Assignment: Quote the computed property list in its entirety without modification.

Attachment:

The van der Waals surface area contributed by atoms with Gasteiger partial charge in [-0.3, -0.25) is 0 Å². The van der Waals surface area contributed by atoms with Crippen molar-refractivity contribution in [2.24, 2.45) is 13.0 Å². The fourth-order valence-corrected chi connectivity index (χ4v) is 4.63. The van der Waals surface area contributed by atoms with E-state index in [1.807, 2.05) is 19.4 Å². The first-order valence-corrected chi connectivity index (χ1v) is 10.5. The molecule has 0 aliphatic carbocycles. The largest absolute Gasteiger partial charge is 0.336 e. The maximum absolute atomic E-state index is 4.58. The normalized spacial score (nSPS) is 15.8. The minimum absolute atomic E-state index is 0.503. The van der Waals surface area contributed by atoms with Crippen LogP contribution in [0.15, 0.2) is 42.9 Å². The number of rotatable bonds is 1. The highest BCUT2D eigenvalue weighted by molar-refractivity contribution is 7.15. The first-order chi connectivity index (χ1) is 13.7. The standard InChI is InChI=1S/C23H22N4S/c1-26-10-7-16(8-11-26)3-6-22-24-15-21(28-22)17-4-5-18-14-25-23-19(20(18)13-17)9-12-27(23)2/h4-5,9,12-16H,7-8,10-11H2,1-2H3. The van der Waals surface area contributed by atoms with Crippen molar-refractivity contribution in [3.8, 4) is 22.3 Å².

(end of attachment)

The van der Waals surface area contributed by atoms with Gasteiger partial charge in [-0.3, -0.25) is 0 Å². The van der Waals surface area contributed by atoms with Crippen molar-refractivity contribution in [2.24, 2.45) is 13.0 Å². The fourth-order valence-corrected chi connectivity index (χ4v) is 4.63. The van der Waals surface area contributed by atoms with E-state index in [1.807, 2.05) is 19.4 Å². The first-order valence-corrected chi connectivity index (χ1v) is 10.5. The molecule has 0 aliphatic carbocycles. The largest absolute Gasteiger partial charge is 0.336 e. The maximum absolute atomic E-state index is 4.58. The normalized spacial score (nSPS) is 15.8. The minimum absolute atomic E-state index is 0.503. The van der Waals surface area contributed by atoms with Crippen LogP contribution in [0.15, 0.2) is 42.9 Å². The number of rotatable bonds is 1. The highest BCUT2D eigenvalue weighted by molar-refractivity contribution is 7.15. The first-order chi connectivity index (χ1) is 13.7. The standard InChI is InChI=1S/C23H22N4S/c1-26-10-7-16(8-11-26)3-6-22-24-15-21(28-22)17-4-5-18-14-25-23-19(20(18)13-17)9-12-27(23)2/h4-5,9,12-16H,7-8,10-11H2,1-2H3. The van der Waals surface area contributed by atoms with Crippen molar-refractivity contribution in [3.8, 4) is 22.3 Å².